The William Hyde Irwin and Susan Benteen Irwin Scholarship is our most prestigious student scholarship. At the end of Fall quarter, thirty students are nominated by full time faculty to submit work for competition. Art students, make sure that you are on their radar and that the faculty know who you are by being active in class, attending office hours and working closely with faculty on your projects. If you are interested in being considered do not hesitate to set up an appointment with a ladder rank faculty member to ask them specifically what you can do to be considered as an applicant. Ladder faculty meet as a group at the beginning of Winter quarter to select the year's Irwin Scholarship recipients. Exceptional students from each area are invited to apply in Winter. Selection is based on the excellence of the nominees' creative work. Approximately twelve students receive $2,500 and a highly-publicized group show in the Mary Porter Sesnon Gallery during Spring quarter.
About the Irwin Family:
Susan Benteen and William Hyde Irwin retired in San Lorenzo Valley, after noted careers in the San Francisco arts community. The two shared a lifelong interest in the arts. William Irwin was a professional painter and they both taught art at San Francisco State College (now San Francisco State University) from 1932 to 1947. Susan Irwin also served as supervisor of art for San Francisco Unified School District.
After her husband’s death Sue Irwin established the William Hyde And Susan Benteen Irwin Scholarship Fund in 1986 in honor of her husband with a check for $10,000. Sue Benteen Irwin wanted others to have the same kind of art education that allowed her and her husband to flourish in a thriving arts community. Susan Irwin received a scholarship to attend Columbia University. When she died in 1990 the endowment totaled $500,000, which provides $2,500 scholarships annually to art students in visual arts. Today the endowment has grown to over $1M generating at least 12 annual merit scholarships plus Irwin project grants open to all art students to apply for each quarter. This scholarship shows the far-reaching effects of donor support for the arts.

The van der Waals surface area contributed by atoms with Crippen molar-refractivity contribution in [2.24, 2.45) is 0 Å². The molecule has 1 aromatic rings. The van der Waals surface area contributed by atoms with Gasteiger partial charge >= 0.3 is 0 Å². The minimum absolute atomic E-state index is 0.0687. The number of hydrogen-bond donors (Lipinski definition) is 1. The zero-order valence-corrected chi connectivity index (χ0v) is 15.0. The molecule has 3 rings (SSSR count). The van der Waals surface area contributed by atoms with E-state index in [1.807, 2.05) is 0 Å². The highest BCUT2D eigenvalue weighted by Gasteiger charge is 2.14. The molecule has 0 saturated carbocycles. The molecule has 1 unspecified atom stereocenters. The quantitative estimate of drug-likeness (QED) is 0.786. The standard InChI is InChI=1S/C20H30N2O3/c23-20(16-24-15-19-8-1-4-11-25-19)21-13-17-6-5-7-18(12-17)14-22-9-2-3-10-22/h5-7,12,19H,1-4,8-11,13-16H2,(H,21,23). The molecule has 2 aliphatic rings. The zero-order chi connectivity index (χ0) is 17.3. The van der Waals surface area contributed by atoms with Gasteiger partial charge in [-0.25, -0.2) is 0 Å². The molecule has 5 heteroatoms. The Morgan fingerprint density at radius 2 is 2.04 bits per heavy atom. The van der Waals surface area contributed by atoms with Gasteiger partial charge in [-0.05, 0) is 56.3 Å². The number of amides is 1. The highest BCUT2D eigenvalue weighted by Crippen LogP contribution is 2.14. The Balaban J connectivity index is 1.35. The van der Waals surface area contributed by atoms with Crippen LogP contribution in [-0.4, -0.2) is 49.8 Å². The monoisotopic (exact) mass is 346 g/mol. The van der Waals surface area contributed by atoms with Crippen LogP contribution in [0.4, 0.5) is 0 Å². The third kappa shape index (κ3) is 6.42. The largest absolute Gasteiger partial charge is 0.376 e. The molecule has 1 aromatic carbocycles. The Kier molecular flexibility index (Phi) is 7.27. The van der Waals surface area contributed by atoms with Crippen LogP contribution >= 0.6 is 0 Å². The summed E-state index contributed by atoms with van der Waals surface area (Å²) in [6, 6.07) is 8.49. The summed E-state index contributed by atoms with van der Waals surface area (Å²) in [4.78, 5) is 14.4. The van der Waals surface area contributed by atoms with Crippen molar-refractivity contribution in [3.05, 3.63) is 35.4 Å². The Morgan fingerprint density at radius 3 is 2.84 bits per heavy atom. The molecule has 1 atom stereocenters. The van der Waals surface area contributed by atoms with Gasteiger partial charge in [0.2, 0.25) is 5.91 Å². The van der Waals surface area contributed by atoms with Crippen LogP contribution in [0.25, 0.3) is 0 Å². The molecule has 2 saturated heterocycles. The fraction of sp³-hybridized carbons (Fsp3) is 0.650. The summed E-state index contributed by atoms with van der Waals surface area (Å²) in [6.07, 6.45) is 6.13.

William Hyde Irwin (1903 - 1982). William (Bill) Irwin was born in San Francisco, California on Oct. 14, 1903, son of painter Hallie Hyde and journalist Will Irwin. In 1910, the family settled in Brookdale where his mother designed and built the beautiful home called Rivercroft. Raised in an artistic home he first was taught to paint by his talented mother. Following his education at Stanford University, he pursued art studies at the CCAC, Académies Moderne and Colarossi in Paris, and at UC Berkeley. He later taught art at Santa Cruz High School and San Francisco State University. He enjoyed painting scenes and buildings in the San Lorenzo Valley.
Susan J Benteen (1908 - 1990). Susan Benteen was born in Watsonville, CA on April 14, 1908. Benteen earned an M.A. degree at UC Berkeley and her teaching credentials at Columbia University. She further studied at the CCAC, Chouinard Art Institute in Los Angeles, Schaeffer School of Design in San Francisco, and with Hans Hofmann. After 1932 she was an art professor at San Francisco State College. Her articles on art education often appeared in Design magazine.
About the Mary Porter Sesnon Art Gallery
The Mary Porter Sesnon Art Gallery encourages interdisciplinary discourse through the lens of the arts. The gallery is located at Porter College above the koi pond at UC Santa Cruz, and is wheelchair accessible. Admission is free and metered parking is available at Porter College. Gallery hours: Tuesday–Saturday, 12–5:00 p.m. and Wednesday, 12–8:00 p.m. The gallery is a short walk from the bus stop at Porter College. Group tours are available by appointment at 831-459-3606, or via email email@example.com. Please visit our website for more information:http://arts.ucsc.edu/sesnon/.
PAST IRWIN SCHOLARS:
Irwin Scholars 1995
Irwin Scholars 1993
Irwin Scholars 1992
Irwin Scholars 1991
Irwin Scholars 1990
Follow the Irwin Scholars on Facebook.